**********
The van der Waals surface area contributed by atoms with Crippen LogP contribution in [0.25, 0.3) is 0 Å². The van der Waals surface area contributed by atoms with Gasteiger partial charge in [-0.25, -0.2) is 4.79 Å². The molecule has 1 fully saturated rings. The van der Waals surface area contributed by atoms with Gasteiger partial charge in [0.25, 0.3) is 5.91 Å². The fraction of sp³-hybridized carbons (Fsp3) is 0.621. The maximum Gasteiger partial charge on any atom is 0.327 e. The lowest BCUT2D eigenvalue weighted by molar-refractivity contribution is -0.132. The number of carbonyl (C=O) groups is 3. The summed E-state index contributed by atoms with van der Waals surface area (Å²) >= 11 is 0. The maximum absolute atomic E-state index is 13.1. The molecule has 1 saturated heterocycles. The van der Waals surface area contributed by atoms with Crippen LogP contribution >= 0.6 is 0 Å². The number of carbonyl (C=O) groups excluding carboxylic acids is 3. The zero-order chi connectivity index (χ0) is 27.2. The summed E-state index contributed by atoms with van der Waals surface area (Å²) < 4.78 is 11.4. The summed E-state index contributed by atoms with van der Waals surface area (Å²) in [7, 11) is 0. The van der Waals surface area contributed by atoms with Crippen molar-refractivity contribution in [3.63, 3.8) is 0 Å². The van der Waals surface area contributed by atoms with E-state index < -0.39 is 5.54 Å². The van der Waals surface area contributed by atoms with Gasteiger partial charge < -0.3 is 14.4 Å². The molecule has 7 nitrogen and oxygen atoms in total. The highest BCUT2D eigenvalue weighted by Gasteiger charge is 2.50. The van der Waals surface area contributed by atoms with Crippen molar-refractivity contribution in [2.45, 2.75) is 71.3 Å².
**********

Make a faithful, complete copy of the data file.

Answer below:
The van der Waals surface area contributed by atoms with Crippen LogP contribution in [0.25, 0.3) is 0 Å². The van der Waals surface area contributed by atoms with Gasteiger partial charge in [-0.25, -0.2) is 4.79 Å². The molecule has 1 fully saturated rings. The van der Waals surface area contributed by atoms with Gasteiger partial charge in [0.25, 0.3) is 5.91 Å². The fraction of sp³-hybridized carbons (Fsp3) is 0.621. The maximum Gasteiger partial charge on any atom is 0.327 e. The lowest BCUT2D eigenvalue weighted by molar-refractivity contribution is -0.132. The number of carbonyl (C=O) groups is 3. The summed E-state index contributed by atoms with van der Waals surface area (Å²) >= 11 is 0. The maximum absolute atomic E-state index is 13.1. The molecule has 1 saturated heterocycles. The van der Waals surface area contributed by atoms with Crippen LogP contribution >= 0.6 is 0 Å². The number of carbonyl (C=O) groups excluding carboxylic acids is 3. The zero-order chi connectivity index (χ0) is 27.2. The summed E-state index contributed by atoms with van der Waals surface area (Å²) < 4.78 is 11.4. The summed E-state index contributed by atoms with van der Waals surface area (Å²) in [7, 11) is 0. The van der Waals surface area contributed by atoms with Crippen molar-refractivity contribution in [3.63, 3.8) is 0 Å². The van der Waals surface area contributed by atoms with E-state index < -0.39 is 5.54 Å². The van der Waals surface area contributed by atoms with Gasteiger partial charge < -0.3 is 14.4 Å². The molecule has 7 nitrogen and oxygen atoms in total. The highest BCUT2D eigenvalue weighted by Gasteiger charge is 2.50. The van der Waals surface area contributed by atoms with Crippen molar-refractivity contribution in [2.45, 2.75) is 71.3 Å².